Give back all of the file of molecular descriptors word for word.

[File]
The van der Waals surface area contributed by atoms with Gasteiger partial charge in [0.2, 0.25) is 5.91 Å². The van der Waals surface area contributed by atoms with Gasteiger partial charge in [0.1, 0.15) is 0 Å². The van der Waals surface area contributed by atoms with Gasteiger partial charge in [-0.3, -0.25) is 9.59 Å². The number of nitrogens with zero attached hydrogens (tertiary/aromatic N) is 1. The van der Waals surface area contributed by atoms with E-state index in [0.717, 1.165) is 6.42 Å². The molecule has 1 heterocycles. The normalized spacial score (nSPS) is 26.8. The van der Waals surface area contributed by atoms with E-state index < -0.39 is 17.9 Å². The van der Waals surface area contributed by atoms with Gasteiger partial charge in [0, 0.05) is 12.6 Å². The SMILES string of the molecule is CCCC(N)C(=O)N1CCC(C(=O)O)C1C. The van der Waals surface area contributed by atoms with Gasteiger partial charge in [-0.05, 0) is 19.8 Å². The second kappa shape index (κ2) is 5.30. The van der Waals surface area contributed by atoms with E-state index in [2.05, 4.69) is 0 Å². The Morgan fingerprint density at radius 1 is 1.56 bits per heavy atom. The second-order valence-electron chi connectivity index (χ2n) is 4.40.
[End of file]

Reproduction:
The van der Waals surface area contributed by atoms with Gasteiger partial charge in [0.2, 0.25) is 5.91 Å². The van der Waals surface area contributed by atoms with Gasteiger partial charge in [0.1, 0.15) is 0 Å². The van der Waals surface area contributed by atoms with Gasteiger partial charge in [-0.3, -0.25) is 9.59 Å². The number of nitrogens with zero attached hydrogens (tertiary/aromatic N) is 1. The van der Waals surface area contributed by atoms with E-state index in [0.717, 1.165) is 6.42 Å². The molecule has 1 heterocycles. The normalized spacial score (nSPS) is 26.8. The van der Waals surface area contributed by atoms with E-state index < -0.39 is 17.9 Å². The van der Waals surface area contributed by atoms with Gasteiger partial charge in [0, 0.05) is 12.6 Å². The SMILES string of the molecule is CCCC(N)C(=O)N1CCC(C(=O)O)C1C. The van der Waals surface area contributed by atoms with Gasteiger partial charge in [-0.05, 0) is 19.8 Å². The second kappa shape index (κ2) is 5.30. The van der Waals surface area contributed by atoms with E-state index in [2.05, 4.69) is 0 Å². The Morgan fingerprint density at radius 1 is 1.56 bits per heavy atom. The second-order valence-electron chi connectivity index (χ2n) is 4.40.